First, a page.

Profiling Builds

Such builds can be used to investigate performance problems. Tesseract will run slower than without profiling, but with acceptable speed. This is a proven build sequence:

cd tesseract
mkdir -p bin/profiling
cd bin/profiling
../../configure --disable-shared 'CXXFLAGS=-g -p -O2 -Wall -Wextra -Wpedantic'
# Build tesseract and training tools. Run `make` if you don't need the training tools.
make training
cd ../..

This does not use a shared Tesseract library (that makes it possible to run tesseract without installation), enables profiling code, enables compiler optimizations and enables lots of compiler warnings.

Optionally this can also be used with debug code by adding --enable-debug and replacing -O2 by -O0.

The profiling code creates a file named gmon.out in the current directory when Tesseract terminates. GNU gprof is used to show the profiling information from that file.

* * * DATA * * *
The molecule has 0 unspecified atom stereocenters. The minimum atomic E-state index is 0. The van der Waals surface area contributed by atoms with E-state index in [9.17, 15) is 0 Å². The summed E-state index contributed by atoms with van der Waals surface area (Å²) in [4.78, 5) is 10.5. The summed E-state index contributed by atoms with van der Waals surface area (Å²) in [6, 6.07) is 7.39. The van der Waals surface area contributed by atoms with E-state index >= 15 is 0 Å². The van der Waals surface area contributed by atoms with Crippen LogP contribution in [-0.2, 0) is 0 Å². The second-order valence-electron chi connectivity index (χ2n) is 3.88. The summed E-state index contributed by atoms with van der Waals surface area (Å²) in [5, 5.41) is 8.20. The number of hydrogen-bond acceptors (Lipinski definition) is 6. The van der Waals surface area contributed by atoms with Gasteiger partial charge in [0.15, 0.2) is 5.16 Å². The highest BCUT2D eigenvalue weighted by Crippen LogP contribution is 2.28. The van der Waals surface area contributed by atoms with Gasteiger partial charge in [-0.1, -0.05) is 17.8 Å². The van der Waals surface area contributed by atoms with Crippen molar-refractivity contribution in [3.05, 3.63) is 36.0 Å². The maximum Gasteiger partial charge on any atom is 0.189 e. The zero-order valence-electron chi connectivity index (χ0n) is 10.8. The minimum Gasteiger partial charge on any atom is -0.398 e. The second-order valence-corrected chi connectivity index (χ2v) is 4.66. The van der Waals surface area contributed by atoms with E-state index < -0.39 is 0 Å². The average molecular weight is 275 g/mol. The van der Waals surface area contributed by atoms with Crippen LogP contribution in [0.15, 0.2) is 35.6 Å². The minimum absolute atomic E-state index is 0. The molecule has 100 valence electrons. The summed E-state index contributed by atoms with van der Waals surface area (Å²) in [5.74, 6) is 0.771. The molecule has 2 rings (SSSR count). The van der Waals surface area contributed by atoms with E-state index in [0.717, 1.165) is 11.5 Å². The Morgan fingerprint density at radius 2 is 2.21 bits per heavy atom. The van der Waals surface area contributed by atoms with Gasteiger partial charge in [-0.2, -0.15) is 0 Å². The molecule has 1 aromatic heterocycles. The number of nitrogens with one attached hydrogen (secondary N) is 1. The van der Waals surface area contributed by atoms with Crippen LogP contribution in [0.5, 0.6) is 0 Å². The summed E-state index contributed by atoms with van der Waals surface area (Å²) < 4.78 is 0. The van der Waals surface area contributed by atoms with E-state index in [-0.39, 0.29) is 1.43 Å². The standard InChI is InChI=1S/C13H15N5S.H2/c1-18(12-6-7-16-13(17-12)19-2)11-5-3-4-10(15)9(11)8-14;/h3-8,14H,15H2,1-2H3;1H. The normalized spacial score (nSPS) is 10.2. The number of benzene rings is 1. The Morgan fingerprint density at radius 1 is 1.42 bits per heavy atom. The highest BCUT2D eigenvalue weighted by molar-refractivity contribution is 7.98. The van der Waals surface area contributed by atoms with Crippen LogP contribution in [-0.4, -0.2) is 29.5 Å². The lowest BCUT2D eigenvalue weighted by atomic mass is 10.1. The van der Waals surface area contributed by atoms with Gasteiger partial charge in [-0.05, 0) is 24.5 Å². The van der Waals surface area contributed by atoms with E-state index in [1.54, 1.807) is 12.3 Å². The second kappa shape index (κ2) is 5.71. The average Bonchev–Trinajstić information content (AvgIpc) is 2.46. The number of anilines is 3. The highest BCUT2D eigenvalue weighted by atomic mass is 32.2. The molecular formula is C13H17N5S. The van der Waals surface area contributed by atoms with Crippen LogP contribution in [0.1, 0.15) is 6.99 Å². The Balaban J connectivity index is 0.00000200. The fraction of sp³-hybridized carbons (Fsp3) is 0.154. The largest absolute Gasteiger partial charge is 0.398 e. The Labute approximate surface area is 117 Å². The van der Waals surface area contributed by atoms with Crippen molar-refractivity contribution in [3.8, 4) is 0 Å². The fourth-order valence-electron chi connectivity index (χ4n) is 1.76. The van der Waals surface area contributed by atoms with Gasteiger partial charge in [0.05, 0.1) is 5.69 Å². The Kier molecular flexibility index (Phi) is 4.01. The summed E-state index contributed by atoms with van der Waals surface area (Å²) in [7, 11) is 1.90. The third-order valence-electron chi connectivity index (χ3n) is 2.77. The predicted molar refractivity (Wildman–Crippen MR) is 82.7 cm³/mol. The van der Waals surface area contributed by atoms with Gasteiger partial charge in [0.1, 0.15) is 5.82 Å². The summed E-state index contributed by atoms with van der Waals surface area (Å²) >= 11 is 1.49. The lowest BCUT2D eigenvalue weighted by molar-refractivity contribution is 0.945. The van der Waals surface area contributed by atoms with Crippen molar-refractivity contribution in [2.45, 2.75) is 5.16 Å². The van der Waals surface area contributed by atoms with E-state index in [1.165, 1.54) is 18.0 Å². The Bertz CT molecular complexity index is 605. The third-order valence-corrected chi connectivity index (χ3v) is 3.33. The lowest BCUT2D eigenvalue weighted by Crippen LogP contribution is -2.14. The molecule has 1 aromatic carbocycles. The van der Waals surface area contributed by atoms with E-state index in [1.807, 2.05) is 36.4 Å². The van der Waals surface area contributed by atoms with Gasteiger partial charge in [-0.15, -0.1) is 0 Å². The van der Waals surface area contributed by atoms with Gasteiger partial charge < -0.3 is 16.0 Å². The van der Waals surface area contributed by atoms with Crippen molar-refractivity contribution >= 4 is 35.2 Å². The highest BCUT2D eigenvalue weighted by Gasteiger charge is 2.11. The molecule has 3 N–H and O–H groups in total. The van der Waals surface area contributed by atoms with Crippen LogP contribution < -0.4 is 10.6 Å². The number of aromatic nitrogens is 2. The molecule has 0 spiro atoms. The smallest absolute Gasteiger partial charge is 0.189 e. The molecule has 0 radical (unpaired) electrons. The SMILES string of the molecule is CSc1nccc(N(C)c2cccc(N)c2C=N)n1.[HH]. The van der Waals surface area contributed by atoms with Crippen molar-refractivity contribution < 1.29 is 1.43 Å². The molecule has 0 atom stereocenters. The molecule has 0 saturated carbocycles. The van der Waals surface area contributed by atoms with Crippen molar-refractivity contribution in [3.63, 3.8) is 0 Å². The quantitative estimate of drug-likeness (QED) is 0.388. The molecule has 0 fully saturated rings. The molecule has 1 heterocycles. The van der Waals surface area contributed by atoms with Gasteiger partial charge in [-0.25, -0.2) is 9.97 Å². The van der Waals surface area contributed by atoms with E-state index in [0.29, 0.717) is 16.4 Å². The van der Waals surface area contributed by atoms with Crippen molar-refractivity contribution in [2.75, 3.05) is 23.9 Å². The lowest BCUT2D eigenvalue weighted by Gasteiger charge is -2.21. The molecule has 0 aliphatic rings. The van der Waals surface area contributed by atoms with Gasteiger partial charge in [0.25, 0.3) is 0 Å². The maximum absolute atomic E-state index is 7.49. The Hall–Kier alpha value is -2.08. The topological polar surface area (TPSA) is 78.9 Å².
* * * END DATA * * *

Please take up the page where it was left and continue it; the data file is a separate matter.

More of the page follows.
Release Builds for Mass Production

The default build creates a Tesseract executable which is fine for processing of single images. Tesseract then uses 4 CPU cores to get an OCR result as fast as possible.

For mass production with hundreds or thousands of images that default is bad because the multi threaded execution has a very large overhead. It is better to run single threaded instances of Tesseract, so that every available CPU core will process a different image.

This is a proven build sequence:

cd tesseract
mkdir -p bin/release
cd bin/release
../../configure --disable-openmp --disable-shared 'CXXFLAGS=-g -O2 -fno-math-errno -Wall -Wextra -Wpedantic'